2. The person who prompted it to come up in my feed was actually just commenting on it, not sharing it or agreeing with it. []
Jul 302012
 

I turned 28 on Saturday.

This is a curious occasion for me for a number of reasons. The first is numerological: this is the only time my age and the date of my birth will ever coincide, unless I live until I’m 728. We celebrated in proper style, with somewhere around 25 people attending a party that lasted until 6:30 the next morning. I am a little disappointed with myself for not drinking more than I did, actually, but we had great fun. My sister in law baked some amazing peanut butter cupcakes, and there were pies to be had as well. One of the more notable activities of the evening was the game Psychiatrist, which proved to be a lot of fun. I think we’ll be revisiting that one. Disney Action Princesses were also a thing.

28 is also “the year,” as far as “the plan” goes. It’s the year most novelists get their first publication out, and the book is on track to fit that mold. It’s also the threshold beyond which certain…expansionary discussions could reasonably start happening. I’m not saying those discussions are happening; just that this is when I feel like they could potentially start.

In some ways, 27 was a great year. In other ways, it was rough as hell. But I think all of the rough spots in 27 are ultimately going to have been worthwhile experiences that pay off in 28.

Here’s to the future.


It’s no secret that Tony Stark is a bit of a hero of mine. I am not the child prodigy offspring of a billionaire industrialist, though, so the odds of my ever achieving Tony Stark success is…even smaller than if he weren’t a fictional character. That aside, I apparently now have a target dollar value to aim at: $1,612,717,000.

Aside: I received this as a “silly” birthday present, which I of course immediately assembled and placed on my desk because awesome.


In news that shocks no one, the money won in the Pirate Bay lawsuit/trial is going go to…not the artists.

Hey, RIAA, there was this little movie a while back called Gladiator. You might’ve missed it; it wasn’t big or anything. There was a line in it that you might do well to consider: “win the crowd.” If you win the crowd, even a lowly slave-cum-gladiator can wield enough power to challenge a king (or, y’know, Caesar). You are not winning the crowd by being money-grubbing jerks that don’t compensate the people that make you rich.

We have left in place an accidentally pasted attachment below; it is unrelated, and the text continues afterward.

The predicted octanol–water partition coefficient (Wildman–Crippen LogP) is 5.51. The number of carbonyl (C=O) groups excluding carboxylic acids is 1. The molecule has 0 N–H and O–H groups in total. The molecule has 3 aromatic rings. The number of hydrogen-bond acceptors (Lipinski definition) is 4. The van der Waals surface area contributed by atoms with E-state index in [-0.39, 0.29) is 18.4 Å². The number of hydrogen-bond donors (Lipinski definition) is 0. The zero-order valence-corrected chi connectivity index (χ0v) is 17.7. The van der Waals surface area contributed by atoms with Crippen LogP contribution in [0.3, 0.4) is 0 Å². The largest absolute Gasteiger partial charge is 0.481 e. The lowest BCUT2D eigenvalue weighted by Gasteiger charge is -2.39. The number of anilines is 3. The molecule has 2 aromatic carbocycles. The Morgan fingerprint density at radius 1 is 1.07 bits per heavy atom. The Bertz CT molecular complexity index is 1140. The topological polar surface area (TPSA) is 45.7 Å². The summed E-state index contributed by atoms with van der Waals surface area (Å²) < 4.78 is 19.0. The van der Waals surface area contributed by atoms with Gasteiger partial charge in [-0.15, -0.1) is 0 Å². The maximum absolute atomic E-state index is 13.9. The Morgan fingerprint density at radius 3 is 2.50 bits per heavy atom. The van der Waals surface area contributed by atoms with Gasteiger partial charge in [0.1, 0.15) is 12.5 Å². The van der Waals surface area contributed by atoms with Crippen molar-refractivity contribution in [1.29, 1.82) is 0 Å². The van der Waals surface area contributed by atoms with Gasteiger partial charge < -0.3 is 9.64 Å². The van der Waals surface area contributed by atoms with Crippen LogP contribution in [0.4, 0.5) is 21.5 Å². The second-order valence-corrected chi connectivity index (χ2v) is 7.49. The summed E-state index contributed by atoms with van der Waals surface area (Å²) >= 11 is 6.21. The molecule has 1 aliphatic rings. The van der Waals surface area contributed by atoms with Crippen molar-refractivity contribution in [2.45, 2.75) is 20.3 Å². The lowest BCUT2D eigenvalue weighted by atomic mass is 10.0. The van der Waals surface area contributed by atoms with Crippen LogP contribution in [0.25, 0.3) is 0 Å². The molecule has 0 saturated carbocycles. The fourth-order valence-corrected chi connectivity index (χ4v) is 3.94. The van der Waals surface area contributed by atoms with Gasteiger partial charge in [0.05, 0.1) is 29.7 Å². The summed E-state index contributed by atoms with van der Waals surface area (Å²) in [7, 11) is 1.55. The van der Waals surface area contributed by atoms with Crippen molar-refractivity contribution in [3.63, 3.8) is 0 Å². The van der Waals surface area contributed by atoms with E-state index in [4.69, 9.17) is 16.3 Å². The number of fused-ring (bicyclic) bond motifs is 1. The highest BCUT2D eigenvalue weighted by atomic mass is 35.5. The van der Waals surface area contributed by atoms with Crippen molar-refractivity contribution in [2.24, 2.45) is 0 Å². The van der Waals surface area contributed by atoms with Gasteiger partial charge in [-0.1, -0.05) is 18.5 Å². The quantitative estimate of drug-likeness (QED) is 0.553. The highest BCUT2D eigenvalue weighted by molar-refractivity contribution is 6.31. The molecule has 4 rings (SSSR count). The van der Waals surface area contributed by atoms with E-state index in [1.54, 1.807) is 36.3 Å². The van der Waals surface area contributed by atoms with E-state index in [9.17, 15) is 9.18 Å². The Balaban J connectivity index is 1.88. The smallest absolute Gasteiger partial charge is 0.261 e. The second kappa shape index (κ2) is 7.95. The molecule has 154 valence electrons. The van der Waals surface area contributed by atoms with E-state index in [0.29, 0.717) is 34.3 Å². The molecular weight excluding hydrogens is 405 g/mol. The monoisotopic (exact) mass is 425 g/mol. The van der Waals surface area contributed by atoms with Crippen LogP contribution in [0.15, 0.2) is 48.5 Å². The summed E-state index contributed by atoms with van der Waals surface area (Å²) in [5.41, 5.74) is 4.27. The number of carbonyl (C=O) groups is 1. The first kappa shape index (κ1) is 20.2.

There was a piece in HuffPo linked on Slashdot that caught my eye. Much as the Olympics (are meant to) represent the peak of human athleticism, there are yet greater achievements going on that we as a global society aren’t paying any attention to, and that’s sad. Especially when it involves sending an incredible piece of technology to another world to look for other life.

Next week, while we’re all watching NBC, a nuclear-powered, MINI-Cooper-sized super rover will land on Mars. We accurately guided this monster from 200 million miles away (that’s 7.6 million marathons). It requires better accuracy than an Olympic golfer teeing off in London and hitting a hole-in-one in Auckland, New Zealand. It will use a laser to blast rocks, a chemical nose to sniff out the potential for life, and hundreds of other feats of near-magic. Will these discoveries lead us down a path to confirming life on other planets? Wouldn’t that be a good story that might make people care about science?


Remember Richard Muller, the guy who stood up and told the vast, overwhelming majority of the scientific commnuity that it was wrong about climate change and that anything we were seeing was just circumstantial and definitely not human-made?

Yeah, he’s changed his tune. Completely.

Most people don’t understand just how catastrophic this is going to be–at this point, we’re not going to avoid it–because on the surface, it’s not obvious. People in this country, to steal the phrasing a friend of mine used, aren’t going to notice until “growing corn in Iowa becomes impossible, but suddenly Alberta[, Canada] is a fantastic place to do it.” I said to him:

Heh. At that point, famine and drought will have killed quite a few people in Africa, South America, India, and China.

But that’s okay, because those places are full of spics, chinks, and brown people.1


The NSA is spying on everyone, all the time, always.